As the 75th Annual Golden Globes approached on January 7, like many, I found myself scrambling to solve that riddle we all aim to decipher: How can I defeat thousands of other movie fans and come out on top of this ruthless Gold Derby predictions contest? And how can I toss a wrecking ball into that prestigious panel of Experts for my own 15 minutes of bragging rights? So I took risks where there were openings, played it safe when it seemed appropriate, and, frankly, I got a little lucky. But my foresight that “Three Billboards Outside Ebbing, Missouri” would dominate the night turned out to be the biggest factor in my win. Watch me discuss this year’s Globe winners with Gold Derby Editors Joyce Eng and Daniel Montgomery above.
Frances McDormand‘s performance as a mother seeking vengeance for her brutally murdered daughter was a tour de force, so I never wavered in my certainty that she would win Best Film Drama Actress. In my mind, Sally Hawkins (“The Shape of Water”) was the only potential threat. But it’s tough to win an acting award with no dialogue, much less when your stiffest competitor delivers her lines so ferociously. Hence, it was my easiest call for “Three Billboards.”
For Best Film Supporting Actor, Willem Dafoe (“The Florida Project”) had been the front-runner all year, but I just refused to get on that bandwagon. It lacks the kind of awards-bait scene voters look for. Surging behind Dafoe was Christopher Plummer (“All The Money in the World”), who has been getting rave reviews after stepping in to replace Kevin Spacey, ultimately saving that film. Then there was the young, charming Armie Hammer (“Call Me By Your Name”), who certainly fits the profile of a Globe winner, and Richard Jenkins (“The Shape of Water”), the likable veteran. But who gave the biggest performance with the most prominent character arc from beginning to end? Without question it was Sam Rockwell in “Three Billboards.” But he didn’t appear to be on many people’s radar to prevail. I chose Rockwell for the win when he had 14/1 odds and used my “super bet,” which paid out with 7,000 points. It was a calculated risk that paid off and ultimately put me on top of the leaderboard.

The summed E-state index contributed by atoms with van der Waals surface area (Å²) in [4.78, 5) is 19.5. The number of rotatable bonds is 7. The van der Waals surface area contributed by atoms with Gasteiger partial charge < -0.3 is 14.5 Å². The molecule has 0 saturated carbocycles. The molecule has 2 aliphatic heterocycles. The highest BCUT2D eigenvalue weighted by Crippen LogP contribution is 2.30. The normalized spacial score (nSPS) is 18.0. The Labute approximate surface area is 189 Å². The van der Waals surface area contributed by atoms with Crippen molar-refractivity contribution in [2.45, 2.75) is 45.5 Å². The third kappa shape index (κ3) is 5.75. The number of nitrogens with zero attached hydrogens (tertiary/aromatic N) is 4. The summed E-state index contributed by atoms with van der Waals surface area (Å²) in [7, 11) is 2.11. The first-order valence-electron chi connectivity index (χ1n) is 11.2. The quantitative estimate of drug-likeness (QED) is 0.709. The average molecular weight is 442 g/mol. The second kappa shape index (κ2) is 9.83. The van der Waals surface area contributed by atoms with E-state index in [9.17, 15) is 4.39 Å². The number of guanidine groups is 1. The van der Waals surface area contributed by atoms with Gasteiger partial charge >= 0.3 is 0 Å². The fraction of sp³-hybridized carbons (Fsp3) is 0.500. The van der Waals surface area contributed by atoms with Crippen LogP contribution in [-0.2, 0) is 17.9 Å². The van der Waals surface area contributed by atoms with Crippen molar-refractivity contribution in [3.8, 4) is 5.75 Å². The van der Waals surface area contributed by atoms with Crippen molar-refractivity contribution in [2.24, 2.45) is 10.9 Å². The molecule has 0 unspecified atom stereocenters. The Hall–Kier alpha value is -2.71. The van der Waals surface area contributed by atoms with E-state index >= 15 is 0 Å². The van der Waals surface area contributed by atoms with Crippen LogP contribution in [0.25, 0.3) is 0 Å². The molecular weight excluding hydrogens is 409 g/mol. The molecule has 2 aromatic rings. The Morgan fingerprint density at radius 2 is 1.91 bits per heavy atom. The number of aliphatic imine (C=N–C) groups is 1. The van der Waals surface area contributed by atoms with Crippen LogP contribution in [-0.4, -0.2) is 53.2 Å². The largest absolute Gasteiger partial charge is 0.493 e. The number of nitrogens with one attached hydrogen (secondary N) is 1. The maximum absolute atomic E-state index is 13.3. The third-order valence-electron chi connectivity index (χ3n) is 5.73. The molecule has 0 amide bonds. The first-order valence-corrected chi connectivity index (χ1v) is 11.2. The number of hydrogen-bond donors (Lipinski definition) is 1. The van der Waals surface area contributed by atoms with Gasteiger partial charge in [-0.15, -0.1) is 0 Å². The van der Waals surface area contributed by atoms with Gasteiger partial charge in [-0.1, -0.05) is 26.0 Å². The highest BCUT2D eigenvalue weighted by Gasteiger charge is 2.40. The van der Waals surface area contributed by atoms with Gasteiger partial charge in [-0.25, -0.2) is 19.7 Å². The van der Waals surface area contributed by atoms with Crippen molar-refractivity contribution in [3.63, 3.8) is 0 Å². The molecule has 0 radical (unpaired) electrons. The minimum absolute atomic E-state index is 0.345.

I knew Best Screenplay was a tight race, but I am always drawn back to the crisp, clean, and ruthless dialogue in “Three Billboards,” and I wasn’t convinced “Lady Bird,” a teen-angst comedy, would resonate as much with Globe voters. And my decision to predict Allison Janney (“I, Tonya”) to win Best Film Supporting Actress was based solely on the fact that “I, Tonya” deserved to win something and this was the only logical place to reward it. Although Laurie Metcalf (“Lady Bird”) was a formidable front-runner, her film had its chances elsewhere.
Heading into the ceremony, “The Shape of Water” had become the odds-on favorite to win Best Film Drama, followed by “The Post,” “Three Billboards,” “Dunkirk” and “Call Me By Your Name.” But if I thought “Three Billboards” was winning Best Film Drama Actress, Best Film Supporting Actor and Best Screenplay, how could I not assume the Hollywood Foreign Press thought this was the best film of the year? It is not unheard of for there to be a split between Best Director and Best Film at the Globes. So with that in mind I went with Guillermo Del Toro for directing the more artistic spectacle (“Shape of Water”) and “Three Billboards” for Best Film. Nailed it!
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